Thither where more attends you; and you slander
The helms o'the state, who care for you like fathers,
When you curse them as enemies.

2 Cit. Care for us? True, indeed! They ne'er cared for us yet. Suffer us to famish, and their store-houses crammed with grain; make edicts for usury, to support usurers; repeal daily any wholesome act established against the rich, and provide more piercing statutes daily to chain up and restrain the poor. If the wars eat us not up, they will; and there 's all the love they

bear us.

Men. Either you must
Confess yourselves wondrous malicious,
Or be accus’d of folly. I shall tell you
A pretty tale: it may be, you have heard it;
But, since it serves my purpose, I will venture
To scale 't a little more.

(For,

2 Cit. Well, I'll hear it, Sir: yet you must not think to fob off our disgrace with a tale; but, an't please you , deliver.

Men. There was a time, when all the body's members
Rebell’d against the belly; thus accus'd it: -
That only like a gulf it did remain
l'the midst o' the body, idle and unactive,
Still cupboarding the viand, never bearing
Like labour with the rest; where th' other instruments
Did see, and hear, devise, instruct, walk, feel,
And, mutually participate, did minister
Unto the appetite, and affection common
Of the whole body. The belly answered, -

2 Cit. Well, Sir, what answer made the belly?

Men. Sir, I shall tell you. With a kind of smile,
Which ne'er came from the lungs, but even thus,

look
you,

I

may make the belly smile,
As well as speak) it tauntingly replied
T' the discontented members, the mutinous parts
That envied his receipt; even so most fitly
As you malign our senators, for that
They are not such as you.
2 Cit.

Your belly's answer? What!
The kingly crowned head, the vigilant eye,
The counsellor heart, the arm our soldier,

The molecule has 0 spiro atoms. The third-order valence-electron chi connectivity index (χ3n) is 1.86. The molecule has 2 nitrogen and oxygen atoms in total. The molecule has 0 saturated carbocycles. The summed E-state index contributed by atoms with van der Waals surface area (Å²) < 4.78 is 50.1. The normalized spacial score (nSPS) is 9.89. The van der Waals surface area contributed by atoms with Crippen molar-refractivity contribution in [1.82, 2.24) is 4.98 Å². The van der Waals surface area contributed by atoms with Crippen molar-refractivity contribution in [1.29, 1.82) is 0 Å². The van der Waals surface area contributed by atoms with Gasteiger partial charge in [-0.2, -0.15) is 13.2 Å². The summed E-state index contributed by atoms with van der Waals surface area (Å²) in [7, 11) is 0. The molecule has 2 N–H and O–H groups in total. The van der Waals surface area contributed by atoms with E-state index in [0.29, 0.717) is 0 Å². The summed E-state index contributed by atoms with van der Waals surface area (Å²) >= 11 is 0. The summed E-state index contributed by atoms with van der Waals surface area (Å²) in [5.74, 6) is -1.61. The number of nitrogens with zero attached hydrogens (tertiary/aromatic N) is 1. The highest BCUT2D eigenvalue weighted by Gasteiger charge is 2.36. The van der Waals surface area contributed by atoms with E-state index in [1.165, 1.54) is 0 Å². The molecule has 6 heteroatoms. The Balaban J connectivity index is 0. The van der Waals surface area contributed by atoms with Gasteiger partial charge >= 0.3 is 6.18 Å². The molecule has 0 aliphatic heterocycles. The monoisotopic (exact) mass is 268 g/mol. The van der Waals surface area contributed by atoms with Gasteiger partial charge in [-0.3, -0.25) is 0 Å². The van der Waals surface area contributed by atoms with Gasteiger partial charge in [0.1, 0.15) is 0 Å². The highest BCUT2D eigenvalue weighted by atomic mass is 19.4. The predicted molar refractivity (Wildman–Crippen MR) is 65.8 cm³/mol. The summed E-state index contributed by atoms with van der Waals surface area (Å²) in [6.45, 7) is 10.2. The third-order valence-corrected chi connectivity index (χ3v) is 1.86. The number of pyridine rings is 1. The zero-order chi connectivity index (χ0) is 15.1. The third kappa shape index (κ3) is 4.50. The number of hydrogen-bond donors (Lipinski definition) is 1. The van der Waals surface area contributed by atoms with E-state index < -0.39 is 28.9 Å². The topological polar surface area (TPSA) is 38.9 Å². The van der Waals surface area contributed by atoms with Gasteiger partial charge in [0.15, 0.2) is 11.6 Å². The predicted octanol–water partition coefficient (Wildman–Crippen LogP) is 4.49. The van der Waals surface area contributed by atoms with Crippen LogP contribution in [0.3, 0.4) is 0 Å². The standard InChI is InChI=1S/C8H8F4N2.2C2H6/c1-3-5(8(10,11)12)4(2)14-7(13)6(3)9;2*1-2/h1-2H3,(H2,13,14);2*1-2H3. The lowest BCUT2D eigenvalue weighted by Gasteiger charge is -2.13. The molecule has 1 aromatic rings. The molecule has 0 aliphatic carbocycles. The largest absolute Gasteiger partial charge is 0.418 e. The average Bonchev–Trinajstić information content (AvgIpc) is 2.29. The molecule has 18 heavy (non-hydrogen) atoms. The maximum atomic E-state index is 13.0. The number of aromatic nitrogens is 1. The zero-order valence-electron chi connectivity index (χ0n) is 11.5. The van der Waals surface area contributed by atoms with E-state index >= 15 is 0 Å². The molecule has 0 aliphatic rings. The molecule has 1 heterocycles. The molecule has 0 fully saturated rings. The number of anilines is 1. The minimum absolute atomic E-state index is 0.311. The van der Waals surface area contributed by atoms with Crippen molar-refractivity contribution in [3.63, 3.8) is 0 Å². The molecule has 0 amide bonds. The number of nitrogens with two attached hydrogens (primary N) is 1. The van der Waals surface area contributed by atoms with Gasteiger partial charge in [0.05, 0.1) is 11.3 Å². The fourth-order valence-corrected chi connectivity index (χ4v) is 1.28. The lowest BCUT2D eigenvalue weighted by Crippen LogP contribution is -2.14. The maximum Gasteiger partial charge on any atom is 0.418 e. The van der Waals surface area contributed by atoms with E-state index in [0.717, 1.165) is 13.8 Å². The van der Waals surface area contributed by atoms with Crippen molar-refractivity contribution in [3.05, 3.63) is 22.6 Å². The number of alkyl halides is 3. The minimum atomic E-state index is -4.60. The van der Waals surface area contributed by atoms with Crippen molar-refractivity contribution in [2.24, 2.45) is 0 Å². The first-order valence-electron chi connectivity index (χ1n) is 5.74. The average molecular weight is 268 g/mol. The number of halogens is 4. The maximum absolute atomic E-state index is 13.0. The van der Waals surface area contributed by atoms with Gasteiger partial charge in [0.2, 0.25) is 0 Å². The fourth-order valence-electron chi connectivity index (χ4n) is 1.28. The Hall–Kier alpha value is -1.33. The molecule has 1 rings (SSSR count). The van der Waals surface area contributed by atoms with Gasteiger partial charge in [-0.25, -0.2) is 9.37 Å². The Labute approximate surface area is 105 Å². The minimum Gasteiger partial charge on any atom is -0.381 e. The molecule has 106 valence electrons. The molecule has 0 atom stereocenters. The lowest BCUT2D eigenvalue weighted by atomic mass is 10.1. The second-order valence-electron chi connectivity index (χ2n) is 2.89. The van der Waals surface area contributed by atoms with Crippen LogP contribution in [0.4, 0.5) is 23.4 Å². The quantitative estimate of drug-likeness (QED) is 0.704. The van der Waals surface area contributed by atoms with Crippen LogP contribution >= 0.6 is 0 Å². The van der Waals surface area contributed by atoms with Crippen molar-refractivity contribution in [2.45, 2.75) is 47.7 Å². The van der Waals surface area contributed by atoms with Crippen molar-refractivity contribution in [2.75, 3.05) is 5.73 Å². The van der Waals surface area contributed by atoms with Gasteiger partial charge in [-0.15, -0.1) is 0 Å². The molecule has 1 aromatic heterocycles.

Our steed the leg, the tongue our trumpeter,
With other muniments and petty helps
In this our fabric, if that they
Men.

What then?
'Fore me, this fellow speaks! what then? what then?

2 Cit. Should by the cormorant belly be restrain'd,
Who is the sink o' the body,
Men.

Well, what then?
2 Cit. The former agents, if they did complain,
What could the belly answer?
Men.

I will tell you,
If you 'll bestow a small (of what you have little)
Patience a while, you 'll hear the belly's answer.

2 Cit. Y'are long about it.
Men.

Note me this, good friend; Your most grave belly was deliberate, Not rash like his accusers, and thus answer'd : “True is it, my incorporate friends," quoth he, “That I receive the general food at first, Which

you do live upon; and fit it is,
Because I am the store-house, and the shop
Of the whole body: but if you do remember,
I send it through the rivers of your blood,
Even to the court, the heart, to the seat o' the brain;
And through the cranks and offices of man,
The strongest nerves, and small inferior veins,
From me receive that natural competency
Whereby they live. And though that all at once,
You, my good friends,” this says the belly, mark me,

2 Cit. Ay, Sir; well, well.
Men.

“Though all at once cannot
See what I do deliver out to each ,
Yet I can make my audit up, that all
From me do back receive the flour of all,
And leave me but the bran.” What say you to 't?

2 Cit. It was an answer. How apply you this?

Men. The senators of Rome are this good belly,
And you the mutinous members: for examine
Their counsels, and their cares; digest things rightly,
Touching the weal o' the common, you shall find,
No public benefit which you receive,
But it proceeds, or comes, from them to you,
And no way from yourselves. What do you think?
You, the great toe of this assembly? –

2 Cit. I the great toe? Why the great toe?

Men. For that being one o' the lowest, basest, poorest, Of this most wise rebellion, thou go'st foremost : Thou rascal, that art worst in blood to run, Lead'st first to win some vantage. But make you ready your stiff bats and clubs,

« 上一页继续 »